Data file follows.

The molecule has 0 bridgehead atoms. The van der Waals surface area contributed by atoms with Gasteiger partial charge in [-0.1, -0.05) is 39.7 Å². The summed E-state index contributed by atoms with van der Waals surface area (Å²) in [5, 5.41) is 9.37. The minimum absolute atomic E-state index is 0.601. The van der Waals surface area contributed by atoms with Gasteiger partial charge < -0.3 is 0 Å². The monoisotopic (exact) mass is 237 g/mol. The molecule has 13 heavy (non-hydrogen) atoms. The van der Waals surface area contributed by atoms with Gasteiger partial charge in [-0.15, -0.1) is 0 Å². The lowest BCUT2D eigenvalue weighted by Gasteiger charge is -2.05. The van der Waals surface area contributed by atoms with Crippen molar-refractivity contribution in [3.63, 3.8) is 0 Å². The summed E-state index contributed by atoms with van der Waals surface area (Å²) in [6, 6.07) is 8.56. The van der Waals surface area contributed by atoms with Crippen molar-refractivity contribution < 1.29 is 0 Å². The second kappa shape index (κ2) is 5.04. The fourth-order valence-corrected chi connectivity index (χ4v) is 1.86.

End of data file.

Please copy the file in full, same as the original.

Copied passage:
The molecule has 0 bridgehead atoms. The van der Waals surface area contributed by atoms with Gasteiger partial charge in [-0.1, -0.05) is 39.7 Å². The summed E-state index contributed by atoms with van der Waals surface area (Å²) in [5, 5.41) is 9.37. The minimum absolute atomic E-state index is 0.601. The van der Waals surface area contributed by atoms with Gasteiger partial charge < -0.3 is 0 Å². The monoisotopic (exact) mass is 237 g/mol. The molecule has 13 heavy (non-hydrogen) atoms. The van der Waals surface area contributed by atoms with Gasteiger partial charge in [-0.15, -0.1) is 0 Å². The lowest BCUT2D eigenvalue weighted by Gasteiger charge is -2.05. The van der Waals surface area contributed by atoms with Crippen molar-refractivity contribution in [3.63, 3.8) is 0 Å². The summed E-state index contributed by atoms with van der Waals surface area (Å²) in [6, 6.07) is 8.56. The van der Waals surface area contributed by atoms with Crippen molar-refractivity contribution < 1.29 is 0 Å². The second kappa shape index (κ2) is 5.04. The fourth-order valence-corrected chi connectivity index (χ4v) is 1.86.